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MAL: Poor husbandry practices behind death of 21 pigs at Aola

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MAL: Poor husbandry practices behind death of 21 pigs at Aola
The Ministry of Agriculture and Livestock (MAL) through its Livestock Department has ruled out any African Swine Fever (ASF) incursion in the country but confirmed death of 21 pigs at Aola communities in East Central Guadalcanal was related to poor pig husbandry and management practices by farmers.
This was after a six-member team from the ministry’s Livestock Department and Biosecurity Department attended and investigated reports of pigs and piglets being sick and die-off from some farmers at the region on 17th April 2021.
Deputy Director of Livestock and Veterinary Services of MAL, Hearley Atupule who headed the team said the swift response was taken as part of the ministry’s alertness and preparedness to contain any possible incursion of ASF in the country.
“ASF is not present in Solomon Islands at the moment, but there are reported cases recorded in Papua New Guinea (PNG) which is a great concern to us and we must not take it lightly but always stay cautious and take required measures to ensure the country’s pig industry is protected from the virus-related disease. ASF is not a risk to human health.”
Mr. Atupule said his team attended and investigated the reported cases and established that the infections and deaths were caused by animal welfare, through poor husbandry and management associated to poor housing, feeding and water, animal health issues and lack of knowledge by farmers in handling and raising of their animals to support their livelihood.
“The cause of sickness and some death were resulted from high level of both internal and external parasites affecting the animals (pigs).
“These are also associated with poor feeding and the conditions where the animals were confined in. The smaller animals were also susceptible to extreme weather conditions such as heavy rain, wind and high humidity, thus the piglets were getting pneumonia, slow growth, diarrhoea and other health issues, that may cause their illness and eventually resulted to the deaths. We also gathered information that apart from four farmers interviewed, there were also other farmers who experienced the same incidence. The signs and symptoms that were reflected by the farmers and evidences that we saw from the animals examined and diagnosed does not support the presence of African Swine Fever (ASF) in the region or community. Therefore our response team collectively declared and ruled out the incursion of African Swine Fever (ASF) from the cases that were reported,” Mr. Atupule explained.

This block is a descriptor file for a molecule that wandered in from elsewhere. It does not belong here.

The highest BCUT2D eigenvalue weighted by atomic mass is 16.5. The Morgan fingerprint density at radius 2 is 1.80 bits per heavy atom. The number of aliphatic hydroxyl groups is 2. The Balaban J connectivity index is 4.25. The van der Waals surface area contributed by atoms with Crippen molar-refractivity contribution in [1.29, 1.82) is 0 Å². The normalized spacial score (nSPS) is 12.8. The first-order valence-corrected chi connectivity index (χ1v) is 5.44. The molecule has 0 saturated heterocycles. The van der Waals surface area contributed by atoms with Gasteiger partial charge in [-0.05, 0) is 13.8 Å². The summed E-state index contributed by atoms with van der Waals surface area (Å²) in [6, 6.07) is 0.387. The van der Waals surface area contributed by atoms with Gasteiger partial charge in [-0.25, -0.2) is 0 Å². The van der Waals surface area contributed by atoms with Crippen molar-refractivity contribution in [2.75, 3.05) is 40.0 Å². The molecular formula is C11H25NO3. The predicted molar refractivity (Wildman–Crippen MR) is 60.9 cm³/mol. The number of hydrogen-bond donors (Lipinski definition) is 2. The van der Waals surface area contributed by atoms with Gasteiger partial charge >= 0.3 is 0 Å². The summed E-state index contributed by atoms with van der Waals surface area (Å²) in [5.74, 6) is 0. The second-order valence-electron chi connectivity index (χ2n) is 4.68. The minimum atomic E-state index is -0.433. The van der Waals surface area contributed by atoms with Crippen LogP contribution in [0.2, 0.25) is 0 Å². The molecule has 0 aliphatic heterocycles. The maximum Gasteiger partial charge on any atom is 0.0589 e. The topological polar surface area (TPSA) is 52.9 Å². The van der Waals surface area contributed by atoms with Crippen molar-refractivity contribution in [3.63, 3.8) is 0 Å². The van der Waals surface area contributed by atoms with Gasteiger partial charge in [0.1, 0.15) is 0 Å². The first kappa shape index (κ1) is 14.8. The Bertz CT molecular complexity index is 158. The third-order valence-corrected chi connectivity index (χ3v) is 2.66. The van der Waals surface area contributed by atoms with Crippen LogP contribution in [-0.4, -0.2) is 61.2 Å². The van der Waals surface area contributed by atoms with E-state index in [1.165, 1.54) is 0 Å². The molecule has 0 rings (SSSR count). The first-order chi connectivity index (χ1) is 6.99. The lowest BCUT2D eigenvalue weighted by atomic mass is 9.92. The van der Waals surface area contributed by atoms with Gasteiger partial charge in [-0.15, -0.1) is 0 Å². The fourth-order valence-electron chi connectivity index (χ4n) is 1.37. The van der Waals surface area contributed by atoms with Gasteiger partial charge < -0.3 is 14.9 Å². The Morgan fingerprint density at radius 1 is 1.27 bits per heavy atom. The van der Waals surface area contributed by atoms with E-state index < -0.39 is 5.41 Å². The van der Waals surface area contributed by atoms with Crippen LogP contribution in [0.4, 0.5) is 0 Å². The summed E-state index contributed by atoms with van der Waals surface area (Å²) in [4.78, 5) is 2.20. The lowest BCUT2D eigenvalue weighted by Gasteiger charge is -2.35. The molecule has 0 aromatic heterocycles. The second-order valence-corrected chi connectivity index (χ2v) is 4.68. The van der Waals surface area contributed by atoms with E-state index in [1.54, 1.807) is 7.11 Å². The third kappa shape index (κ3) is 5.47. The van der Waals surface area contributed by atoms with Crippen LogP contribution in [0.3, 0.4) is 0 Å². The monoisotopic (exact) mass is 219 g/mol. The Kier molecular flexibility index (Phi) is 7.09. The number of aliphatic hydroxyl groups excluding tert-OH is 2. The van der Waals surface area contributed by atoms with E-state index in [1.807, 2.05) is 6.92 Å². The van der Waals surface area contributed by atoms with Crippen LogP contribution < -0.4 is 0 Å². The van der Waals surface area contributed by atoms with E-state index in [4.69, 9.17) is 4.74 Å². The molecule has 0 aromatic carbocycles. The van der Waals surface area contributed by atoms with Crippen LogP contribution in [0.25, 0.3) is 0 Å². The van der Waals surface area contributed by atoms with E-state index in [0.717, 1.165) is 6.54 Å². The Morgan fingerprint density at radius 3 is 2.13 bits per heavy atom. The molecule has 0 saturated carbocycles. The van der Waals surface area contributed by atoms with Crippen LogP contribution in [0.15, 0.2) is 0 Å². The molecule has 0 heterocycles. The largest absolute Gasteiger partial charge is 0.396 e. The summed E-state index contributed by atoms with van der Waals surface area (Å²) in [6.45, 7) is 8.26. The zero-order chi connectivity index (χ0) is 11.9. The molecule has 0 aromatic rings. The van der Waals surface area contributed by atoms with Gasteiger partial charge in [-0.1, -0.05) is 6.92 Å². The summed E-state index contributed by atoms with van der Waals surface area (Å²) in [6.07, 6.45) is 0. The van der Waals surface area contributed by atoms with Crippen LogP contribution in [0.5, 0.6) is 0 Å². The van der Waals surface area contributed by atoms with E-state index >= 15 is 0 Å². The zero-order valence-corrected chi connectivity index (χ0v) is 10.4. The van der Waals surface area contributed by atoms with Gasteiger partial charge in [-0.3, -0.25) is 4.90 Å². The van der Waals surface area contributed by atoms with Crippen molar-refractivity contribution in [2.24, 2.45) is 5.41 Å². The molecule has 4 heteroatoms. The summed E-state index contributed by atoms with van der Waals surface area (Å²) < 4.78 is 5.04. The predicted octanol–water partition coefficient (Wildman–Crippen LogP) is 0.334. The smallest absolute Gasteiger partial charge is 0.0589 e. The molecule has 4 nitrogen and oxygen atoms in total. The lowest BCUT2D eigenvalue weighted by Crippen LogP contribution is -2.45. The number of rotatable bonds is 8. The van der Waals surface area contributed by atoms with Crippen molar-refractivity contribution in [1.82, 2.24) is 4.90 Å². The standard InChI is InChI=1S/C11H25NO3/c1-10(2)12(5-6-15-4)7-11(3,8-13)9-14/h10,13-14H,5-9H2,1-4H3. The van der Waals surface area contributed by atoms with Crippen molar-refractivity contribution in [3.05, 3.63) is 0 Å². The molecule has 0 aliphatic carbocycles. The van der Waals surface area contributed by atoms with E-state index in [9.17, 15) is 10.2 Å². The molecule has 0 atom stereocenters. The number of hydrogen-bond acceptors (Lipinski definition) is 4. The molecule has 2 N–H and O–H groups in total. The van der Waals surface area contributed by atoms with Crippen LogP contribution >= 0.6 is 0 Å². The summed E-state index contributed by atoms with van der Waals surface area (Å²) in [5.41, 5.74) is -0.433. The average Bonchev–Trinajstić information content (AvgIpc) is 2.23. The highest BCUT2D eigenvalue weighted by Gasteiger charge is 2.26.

The team also provided general animal health services to the farmers there which include; anthelmintic and antibiotics drugs injections, castration and removal of needle teeth to young piglets. An awareness talk on the ASF and the importance of Biosecurity including the current ban on importation of pork into the country was also delivered to the community farmers by the team.
MAL through its livestock department is sketching plans to organise a training for farmers in the region in due course.
However, as part of MAL’s commitment to certain ASF not enters the country, the government through the ministry of agriculture banned pork products except for few approved importers importing meat into the country from Australia only with strict importation rules.
According to World Organisation for Animal Health, African swine fever (ASF) is a severe viral disease affecting domestic and wild pigs and is responsible for serious production and economic losses.
“This transboundary animal disease (TAD) can be spread by live or dead pigs, domestic or wild, and pork products.
“Furthermore, transmission can also occur via contaminated feed and fomites (non-living objects) such as shoes, clothes, vehicles, knives, equipment etc., due to the high environmental resistance of ASF virus.
“There is no approved vaccine against ASF (unlike classical swine fever (‘Hog Cholera’) which is caused by a different virus)
“Historically, outbreaks have been reported in Africa and parts of Europe, South America, and the Caribbean. More recently (since 2007) the disease has been reported in multiple countries across Africa, Asia and Europe, in both domestic and wild pigs,” the Organisation stated.

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